Varcoe: Trans Mountain record against legal challenges now at 16-0 but more cases await


The streak continues.

For Alberta and Kinder Morgan, the legal hurdles to build the Trans Mountain pipeline expansion continue to be slowly cleared.

Two key British Columbia court rulings went in favour of Trans Mountain on Thursday, in cases that legal experts say could have implications in the broader dispute between Alberta and B.C. over the $7.4-billion pipeline project.

The Supreme Court of B.C. ruled against the Squamish Nation and City of Vancouver in their attempts to quash an environmental assessment certificate for the pipeline’s expansion issued by the B.C. government.

For Kinder Morgan, it’s the 16th straight time the courts have ruled in favour of Trans Mountain during various challenges of the review process and decisions related to the project.

Thursday’s victories put two more in the win column.

“This has been an extraordinarily in-depth process and as much as people are trying to knock holes in it, it’s been rigorous and lengthy — and painful for all concerned,” said Nick Schultz, general counsel for the Canadian Association of Petroleum Producers, which backs the development.

“But it is standing up to a lot of tire kicking.”

The case dates back to early 2017, when the B.C. government of former premier Christy Clark issued an environmental certificate to Kinder Morgan for the oil pipeline.

The green light came several months after the National Energy Board and the Trudeau government had approved the development.

The City of Vancouver, which opposed the project before the NEB, then headed to court, arguing the province acted unreasonably and failed to follow proper process when it gave the project an environmental licence.

Separately, Squamish Nation argued the province failed to properly consult it before issuing a certificate to the Trans Mountain expansion (TMX), which would triple the amount of oil it could ship from the Edmonton area to Burnaby.

Justice Christopher Grauer dismissed both petitions while pointing out what the issue was essentially about.

“This case is not about whether the (project) should or should not go ahead. It is not about whether the TMX is in the national interest, or presents an unacceptable risk of environmental harm,” the judge wrote in the Vancouver case.

“What this case does concern is whether British Columbia complied with administrative law principles and its own legislation.”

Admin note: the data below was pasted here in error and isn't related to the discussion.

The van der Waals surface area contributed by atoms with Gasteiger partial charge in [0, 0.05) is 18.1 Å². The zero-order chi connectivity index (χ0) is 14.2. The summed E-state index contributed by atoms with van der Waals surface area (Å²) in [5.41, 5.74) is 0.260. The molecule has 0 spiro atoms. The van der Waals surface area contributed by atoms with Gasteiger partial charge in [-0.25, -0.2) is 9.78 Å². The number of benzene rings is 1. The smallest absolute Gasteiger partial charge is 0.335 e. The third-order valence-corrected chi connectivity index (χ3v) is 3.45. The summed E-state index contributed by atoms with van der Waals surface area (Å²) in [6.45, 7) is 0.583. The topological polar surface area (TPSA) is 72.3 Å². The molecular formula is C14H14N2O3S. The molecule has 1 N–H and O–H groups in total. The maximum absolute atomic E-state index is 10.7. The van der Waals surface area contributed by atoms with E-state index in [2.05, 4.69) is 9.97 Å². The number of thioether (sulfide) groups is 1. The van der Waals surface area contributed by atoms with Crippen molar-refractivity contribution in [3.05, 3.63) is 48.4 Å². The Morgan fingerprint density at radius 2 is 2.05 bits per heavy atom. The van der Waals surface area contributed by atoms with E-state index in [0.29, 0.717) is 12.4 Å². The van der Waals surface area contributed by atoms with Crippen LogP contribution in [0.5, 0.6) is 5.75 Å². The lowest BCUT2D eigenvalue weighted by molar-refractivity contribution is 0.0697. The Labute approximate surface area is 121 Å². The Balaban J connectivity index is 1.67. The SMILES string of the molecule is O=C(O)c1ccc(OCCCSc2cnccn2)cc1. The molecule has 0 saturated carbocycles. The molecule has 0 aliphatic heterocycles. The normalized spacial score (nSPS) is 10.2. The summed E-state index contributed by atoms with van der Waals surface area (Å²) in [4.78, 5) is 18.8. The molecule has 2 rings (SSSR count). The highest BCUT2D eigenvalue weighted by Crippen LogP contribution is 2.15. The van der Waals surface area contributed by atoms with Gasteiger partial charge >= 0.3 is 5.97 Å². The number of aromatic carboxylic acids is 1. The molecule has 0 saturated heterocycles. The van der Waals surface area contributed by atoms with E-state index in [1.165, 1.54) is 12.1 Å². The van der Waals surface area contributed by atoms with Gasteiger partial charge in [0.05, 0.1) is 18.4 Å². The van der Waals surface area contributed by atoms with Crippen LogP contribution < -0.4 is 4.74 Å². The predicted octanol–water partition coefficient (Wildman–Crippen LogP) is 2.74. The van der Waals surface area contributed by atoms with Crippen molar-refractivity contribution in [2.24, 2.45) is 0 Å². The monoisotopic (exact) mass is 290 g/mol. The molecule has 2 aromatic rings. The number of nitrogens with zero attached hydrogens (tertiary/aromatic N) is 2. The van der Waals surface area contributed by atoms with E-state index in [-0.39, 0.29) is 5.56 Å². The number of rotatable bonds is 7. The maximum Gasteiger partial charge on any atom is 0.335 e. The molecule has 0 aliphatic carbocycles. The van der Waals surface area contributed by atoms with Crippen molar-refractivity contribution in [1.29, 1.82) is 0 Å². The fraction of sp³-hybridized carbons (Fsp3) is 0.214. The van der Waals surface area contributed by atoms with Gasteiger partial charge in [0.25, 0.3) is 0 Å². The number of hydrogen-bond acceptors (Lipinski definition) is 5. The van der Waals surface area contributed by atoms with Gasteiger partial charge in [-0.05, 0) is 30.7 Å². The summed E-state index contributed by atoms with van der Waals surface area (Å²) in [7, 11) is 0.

The province “can have no impact on the decision of the federal government that this project shall proceed, other than delay,” he added.

The wording is key.

While the decision to approve Trans Mountain is unpopular in some corners of British Columbia, the judge wasn’t ruling on the NEB’s process or whether this energy infrastructure is in Canada’s interests, something Ottawa has already determined.

The judge clearly noted the NEB is the primary regulator of cross-border pipelines, such as this one.

While a provincial government can impose appropriate conditions on the project, the B.C. government can’t withhold a permit from Trans Mountain.

“Ultimately, they were obliged to issue one,” Grauer said.

The Squamish Nation had asked the B.C. Supreme Court to quash the environmental licence, contending B.C. failed to adequately consult it over the potential impact of the pipeline.

But it was reasonable for the province to rely on the NEB’s assessment, and “the consultation that took place was adequate,” he added.

“The takeaway is the province did an adequate job of consultation,” said Nigel Bankes, chair of natural resources law at the University of Calgary.

“It’s another victory for Trans Mountain and Kinder Morgan.”

That point wasn’t lost on project proponents, as well as the Notley and Trudeau governments, which are pushing to see the pipeline built.

”It’s good news for the Trans Mountain expansion because it gives a little bit more certainty,” federal Natural Resources Minister Jim Carr told reporters in Ottawa.

The twin rulings remove another potential barrier for the project, but other potholes remain in its path.

A judicial review of the project’s approval by the NEB and the federal government is now before the Federal Court of Appeal. Fierce opponents aren’t going away, either.

“Kinder Morgan still faces insurmountable challenges to building this pipeline,” said a statement by Tzeporah Berman of, former co-chair of the Alberta Oil Sands Advisory Group.

However, there were hopeful signs for Alberta contained within Thursday’s rulings.

University of Calgary law professor Martin Olszynski noted the Vancouver decision uses the word “comprehensive” six different times to describe the NEB’s assessment of the project.

Such thinking could have ramifications for B.C. Premier John Horgan’s reference question to the courts about his ability to restrict bitumen shipments into the province.

“It’s another pro for the province of Alberta and others who support the pipeline, that ultimately B.C.’s attempts to impose additional terms, conditions and regulations will not be successful,” said Olszynski.

But 16 straight legal victories won’t mean much if the federal and provincial governments don’t reach a speedy conclusion with Kinder Morgan before the end of May to derisk the project from further delays.

The company has suspended all non-essential spending as negotiations with the two governments continue behind closed doors.

As Schultz pointed out, it’s a welcome sign to keep winning in the court of law. Yet, if other delays keep popping up, the project — and Alberta’s ability to move more oil to the west coast — will be in jeopardy.

“Delay is the enemy here,” he said. “There are a lot of obstacles still to be addressed.”

Chris Varcoe is a Calgary Herald columnist.


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